Fishing: Fishing is picking up for warmwater species in waterways throughout the south end of the region, especially during cooler evening hours. Smallmouth bass are found throughout the Snake River and channel catfish can be found in its backwaters and sloughs. Both species are caught near the mouth of the Walla Walla River.
Smallmouth bass may be caught below Prescott in the lower portion of the Touchet River. The Columbia River and its connected sloughs have yellow perch, crappie, smallmouth and largemouth bass, channel catfish, brown bullheads, an occasional walleye, and other species.
Waters in the north end of the region are also seeing warmwater fish action. The Pend Oreille River’s Boundary Dam reservoir is good for smallmouth bass, and its Box Canyon Dam reservoir is good for largemouth bass. Northern pike are also throughout the river. Stevens County’s Pierre Lake has largemouth bass, crappie, and bullhead catfish. Loon and Deer lakes in southern Stevens County have both species of bass, plus bullheads, perch, and bluegill. Pend Oreille County’s Diamond Lake is usually good for perch this time of year.
Long Lake, the reservoir off the Spokane River in northwest Spokane County has been good for crappie, perch and both smallmouth and largemouth bass. Chapman Lake in southwest Spokane County is also producing both largemouth and smallmouth bass catches, plus some kokanee. Downs Lake, also in the southwest part of the county, has a few perch and some really nice largemouth bass.
Spokane County’s Amber, Badger, and Williams lakes continue to provide good catches of rainbow and cutthroat trout during early morning or evening hours. Rock Lake in Whitman County also continues to be good for both rainbow and brown trout fishing.
Wildlife viewing: As temperatures rise and summer advances, wildlife viewing is best at dawn and dusk when animals are more active. Most species are tending offspring now, so viewing should be from a distance with the aid of binoculars and scopes to avoid stressing young families. And motorists should slow down on roadways where traditional deer crossings now may include fawns.
Bird watching, or at least listening, can be productive throughout the region. Many of the 51 locations featured in the Palouse to Pines Loop of The Great Washington State Birding Trail map provide good summertime birding. Riverside State Park, on the Spokane River just northwest of downtown Spokane, has American dippers and pileated woodpeckers. The Little Spokane River Natural Area further north has ospreys and common mergansers. Mt. Spokane State Park northeast of Spokane has red crossbills and western tanagers. Liberty Lake County Park to the east of Spokane has common nighthawks and northern pygmy owls.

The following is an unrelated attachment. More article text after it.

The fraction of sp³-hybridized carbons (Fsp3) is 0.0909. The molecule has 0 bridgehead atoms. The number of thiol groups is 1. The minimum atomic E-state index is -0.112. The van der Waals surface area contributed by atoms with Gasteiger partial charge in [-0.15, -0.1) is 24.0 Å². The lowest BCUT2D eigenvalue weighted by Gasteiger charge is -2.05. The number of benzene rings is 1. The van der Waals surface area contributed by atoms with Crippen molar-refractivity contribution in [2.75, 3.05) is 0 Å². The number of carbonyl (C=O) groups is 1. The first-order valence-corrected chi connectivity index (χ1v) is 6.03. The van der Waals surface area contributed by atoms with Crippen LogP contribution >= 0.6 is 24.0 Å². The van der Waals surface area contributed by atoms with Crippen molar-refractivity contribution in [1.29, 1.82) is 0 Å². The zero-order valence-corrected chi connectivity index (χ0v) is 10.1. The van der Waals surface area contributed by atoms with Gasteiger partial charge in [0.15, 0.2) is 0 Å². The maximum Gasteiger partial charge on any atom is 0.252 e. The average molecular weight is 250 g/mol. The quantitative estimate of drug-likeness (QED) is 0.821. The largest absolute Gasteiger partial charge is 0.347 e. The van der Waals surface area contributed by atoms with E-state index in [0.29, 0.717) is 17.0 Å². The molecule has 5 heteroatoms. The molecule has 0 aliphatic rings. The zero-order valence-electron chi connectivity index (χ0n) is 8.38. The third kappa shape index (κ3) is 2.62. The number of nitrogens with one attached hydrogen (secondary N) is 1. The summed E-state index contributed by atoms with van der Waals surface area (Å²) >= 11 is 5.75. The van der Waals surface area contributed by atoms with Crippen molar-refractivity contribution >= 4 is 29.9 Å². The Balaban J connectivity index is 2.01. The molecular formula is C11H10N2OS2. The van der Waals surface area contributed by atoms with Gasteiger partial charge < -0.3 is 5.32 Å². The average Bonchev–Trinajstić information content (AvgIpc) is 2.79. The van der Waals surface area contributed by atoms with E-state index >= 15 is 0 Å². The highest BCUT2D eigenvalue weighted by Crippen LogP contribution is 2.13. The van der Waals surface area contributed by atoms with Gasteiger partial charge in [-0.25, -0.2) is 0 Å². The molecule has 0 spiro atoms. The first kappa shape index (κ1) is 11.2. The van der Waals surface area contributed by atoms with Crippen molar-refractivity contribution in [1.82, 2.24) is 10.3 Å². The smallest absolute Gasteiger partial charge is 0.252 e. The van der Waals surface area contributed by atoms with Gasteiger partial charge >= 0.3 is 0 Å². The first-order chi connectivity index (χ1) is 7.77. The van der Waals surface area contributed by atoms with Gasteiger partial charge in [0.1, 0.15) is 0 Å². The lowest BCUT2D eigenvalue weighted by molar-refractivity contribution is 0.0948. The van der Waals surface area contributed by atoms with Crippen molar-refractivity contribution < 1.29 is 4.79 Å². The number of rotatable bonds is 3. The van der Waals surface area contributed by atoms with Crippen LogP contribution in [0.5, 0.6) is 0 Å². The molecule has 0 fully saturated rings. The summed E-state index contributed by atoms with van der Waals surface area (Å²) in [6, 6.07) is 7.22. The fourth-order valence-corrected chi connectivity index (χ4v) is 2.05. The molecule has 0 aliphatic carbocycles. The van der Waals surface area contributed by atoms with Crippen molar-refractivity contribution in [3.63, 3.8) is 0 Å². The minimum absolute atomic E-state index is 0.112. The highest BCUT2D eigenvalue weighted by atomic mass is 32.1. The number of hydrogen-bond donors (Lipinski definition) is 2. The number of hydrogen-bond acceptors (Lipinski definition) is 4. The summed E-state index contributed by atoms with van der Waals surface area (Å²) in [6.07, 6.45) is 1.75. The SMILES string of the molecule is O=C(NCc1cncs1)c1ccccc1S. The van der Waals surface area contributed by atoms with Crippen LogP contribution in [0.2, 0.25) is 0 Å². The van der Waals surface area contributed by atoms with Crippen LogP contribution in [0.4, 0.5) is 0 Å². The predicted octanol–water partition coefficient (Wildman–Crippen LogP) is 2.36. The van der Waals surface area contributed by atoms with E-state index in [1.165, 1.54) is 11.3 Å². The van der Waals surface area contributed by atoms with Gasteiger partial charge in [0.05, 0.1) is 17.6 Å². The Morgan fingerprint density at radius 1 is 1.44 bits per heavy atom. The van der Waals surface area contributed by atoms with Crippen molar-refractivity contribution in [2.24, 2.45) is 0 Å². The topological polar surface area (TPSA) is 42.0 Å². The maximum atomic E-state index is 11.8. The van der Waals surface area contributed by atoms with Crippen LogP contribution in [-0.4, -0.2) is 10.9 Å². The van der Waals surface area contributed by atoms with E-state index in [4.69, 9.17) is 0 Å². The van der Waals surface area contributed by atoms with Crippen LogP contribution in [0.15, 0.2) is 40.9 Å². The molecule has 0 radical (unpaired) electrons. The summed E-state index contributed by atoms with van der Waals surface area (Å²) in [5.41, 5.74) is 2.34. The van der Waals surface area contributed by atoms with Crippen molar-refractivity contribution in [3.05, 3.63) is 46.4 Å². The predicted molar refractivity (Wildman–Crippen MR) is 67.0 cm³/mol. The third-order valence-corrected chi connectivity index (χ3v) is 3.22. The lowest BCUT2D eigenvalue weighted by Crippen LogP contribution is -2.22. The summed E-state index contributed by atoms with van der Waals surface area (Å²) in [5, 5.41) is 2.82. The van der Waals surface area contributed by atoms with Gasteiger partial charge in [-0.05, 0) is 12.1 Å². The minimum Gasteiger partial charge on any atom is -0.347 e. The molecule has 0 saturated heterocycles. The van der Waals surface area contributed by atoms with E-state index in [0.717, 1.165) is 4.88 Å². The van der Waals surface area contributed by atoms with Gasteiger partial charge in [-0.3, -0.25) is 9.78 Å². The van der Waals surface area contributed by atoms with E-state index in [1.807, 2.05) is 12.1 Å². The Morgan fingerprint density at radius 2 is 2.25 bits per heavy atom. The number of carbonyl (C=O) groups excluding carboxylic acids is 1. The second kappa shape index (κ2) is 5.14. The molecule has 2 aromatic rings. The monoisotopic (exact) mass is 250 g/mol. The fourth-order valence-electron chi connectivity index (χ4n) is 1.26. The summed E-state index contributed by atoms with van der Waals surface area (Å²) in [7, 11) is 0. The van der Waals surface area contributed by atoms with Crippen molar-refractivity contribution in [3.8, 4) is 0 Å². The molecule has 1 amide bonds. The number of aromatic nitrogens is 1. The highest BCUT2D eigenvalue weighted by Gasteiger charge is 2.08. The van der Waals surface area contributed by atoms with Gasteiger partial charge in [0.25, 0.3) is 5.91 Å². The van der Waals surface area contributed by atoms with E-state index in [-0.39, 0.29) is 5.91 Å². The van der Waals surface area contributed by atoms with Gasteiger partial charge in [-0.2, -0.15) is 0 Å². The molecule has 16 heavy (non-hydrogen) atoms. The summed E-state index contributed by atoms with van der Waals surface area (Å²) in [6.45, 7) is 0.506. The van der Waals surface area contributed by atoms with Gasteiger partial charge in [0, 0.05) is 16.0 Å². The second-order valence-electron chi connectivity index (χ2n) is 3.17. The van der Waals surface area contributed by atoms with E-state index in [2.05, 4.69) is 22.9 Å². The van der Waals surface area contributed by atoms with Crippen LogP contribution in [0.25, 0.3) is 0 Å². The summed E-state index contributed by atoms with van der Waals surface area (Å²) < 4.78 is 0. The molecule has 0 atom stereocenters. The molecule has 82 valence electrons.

In Pend Oreille County, the U.S. Forest Service Noisy Creek campground on the shores of Sullivan Lake is a good spot to see common loons and red-necked grebes. The Little Pend Oreille National Wildlife Refuge, east of Colville, hosts white-headed woodpeckers, American redstarts, Swainson’s thrushes and many more species. WDFW’s Sherman Creek Wildlife Area on the shores of Lake Roosevelt in Ferry County can provide glimpses of common and Barrow’s goldeneyes on the water.
Copies of the region’s birding map are available at WDFW’s Spokane Valley office at 2315 N. Discovery Place (509-892-1001).
WDFW enforcement officers throughout the region continue to respond to complaints about problem black bears. Most situations involve bears getting into unsecured garbage, pet food, bird feeders, compost piles, or other attractions. “Many of us live or recreate in bear country, so we need to take precautions to avoid these kinds of problems,” says WDFW Captain Mike Whorton.
Salmon and steelhead watching may be good in southeast rivers and streams, where strong runs of these ocean-going fish are now returning. There’s no non-tribal fishing for these species open right now, said WDFW District Fish Biologist Glen Mendel, but careful watchers can help prevent potential poaching or harassment of vulnerable fish.